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Old March 11, 2013, 04:11 PM   #18
Poindexter
Senior Member
 
Join Date: September 2, 2009
Location: Interior Alaska
Posts: 147
The logical arguments against are pretty well laid out already.

I carry a 3.75" birdshead Vaquero in .45 Colt pretty much everywhere. I built an appendiceal IWB here:

http://thefiringline.com/forums/showthread.php?t=516128

and am about to order a Mernickle holster that looks very very much like the one Bob Wright has pictured a few posts up from here.

In favor of the SAA and similar, to me is the power to weight to size ratio.

If you want to carry .45 Colt .44Special or similar, the reasonable choices are derringer, N frame size DAs (and similar) and the Charter Arms bulldog.

I practice with my sidearm a lot. For someone like my mom who goes to the range maybe twice a year the bulldog might be a good choice.

Likewise I am a good enough and confident enough shot that putting up with the bulk of a Judge variant to stuff it full of .45 Colt is a waste of cylinder length.

I own a Redhawk in .45Colt, I open carry it in the field, practice with it regular year around and will likely even tote it around as my primary carry sidearm in the weeks leading up to (and during) hunting season. I'll also shoot some steel target matches with it this summer.

But it is too dang heavy (for me) for year round conceal carry, and frankly to bulky for summertime concealed carry even in Alaska.

I used to carry an Airweight SW .38+P snubbie. An Aluminum one, not the heavier plain steel, but not the high dollar unobtanium either. I was perfectly happy with it until I starting blowing stuff up at the range with plain Jane .45Colt loads. Soda cans, tomatoes, cantalopues, 2x4s, that kinda stuff.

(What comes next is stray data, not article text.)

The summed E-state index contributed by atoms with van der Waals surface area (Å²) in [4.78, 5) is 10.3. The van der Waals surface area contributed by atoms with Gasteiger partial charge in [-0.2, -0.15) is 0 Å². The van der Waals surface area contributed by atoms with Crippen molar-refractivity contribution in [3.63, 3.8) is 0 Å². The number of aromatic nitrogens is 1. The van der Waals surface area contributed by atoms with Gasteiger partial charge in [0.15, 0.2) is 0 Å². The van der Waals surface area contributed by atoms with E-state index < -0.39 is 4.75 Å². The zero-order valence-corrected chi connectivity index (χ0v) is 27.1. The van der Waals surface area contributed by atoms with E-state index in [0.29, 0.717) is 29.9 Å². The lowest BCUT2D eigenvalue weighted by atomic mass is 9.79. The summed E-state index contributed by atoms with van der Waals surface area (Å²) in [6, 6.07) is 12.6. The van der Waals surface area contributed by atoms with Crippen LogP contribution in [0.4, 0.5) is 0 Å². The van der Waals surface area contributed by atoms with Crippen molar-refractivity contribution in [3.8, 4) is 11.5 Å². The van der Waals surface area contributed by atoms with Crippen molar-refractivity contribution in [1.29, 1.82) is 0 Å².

So here in the one hand I got a definitive one shot man stopper (if I do my part) that is too heavy and too big for year round conceal carry, and in the other hand I have a light weight little thing that will not print if I ever buy an Armani suit that works pretty well in the hands of full time professionals who train heavily.

Hmm. I shoot a fair muchness for being a civilian with a hobby, but I am not a pro by any stretch.

So how can I get the power without the size?

Derringer, the local to me one I measured was a Bond Arms with a .45LC/.410 barrel on it. Apparently they make a barrel that is .45LC only, haven't seen one in person. The rifling on the .45/.410 barrel is about 3/4" long from the end of the .410 chamber to the muzzle. I hear they kick like mules, never shot one, and compared to the Jframe .38 snubbie referenced above, every meaningful difference was +/- 0.1 to +/- 0.2 inches. I had no idea the diameter of a 5 shot .38 cylinder was within 0.2 inches of the thickness of a .45LC derringer, but it is.

All this, for a two shot gun that weighed more than the snubbie, only carries two shots, has shorter rifling, and apparently the second barrel on these often needs its own sights. I found a couple web pages about how to install a second set of sights on the side of a derringer so you can hold it gangsta style but sight it like a responsible adult when you need to fire the lower barrel.

Seemed like a fork in a bad road.

Next size up is the short barreled SAA and clones. I found mine, and bought a .22 SA revolver for training.

My Vaquero groups real nice out to 25 yards, chambers 6 cartridges that start with a four and is light enough to carry day in and day out.

With the .22 I have thrown about 6% of the lead Elmer said I would need to be a competent hip shooter. Mr. Keith said about 10k rounds in his book _Six Guns_ , I am to about 600 rounds in and I think he called it about right.

Another quote I think from Massad Ayoob the OP might wish to consider:

Quote:
Originally Posted by unknown gun writer
No one who survives a gun fight goes out to buy a smaller gun the next morning.
I know I am in a small demographic, but it is a thoughtful group that practices a lot.
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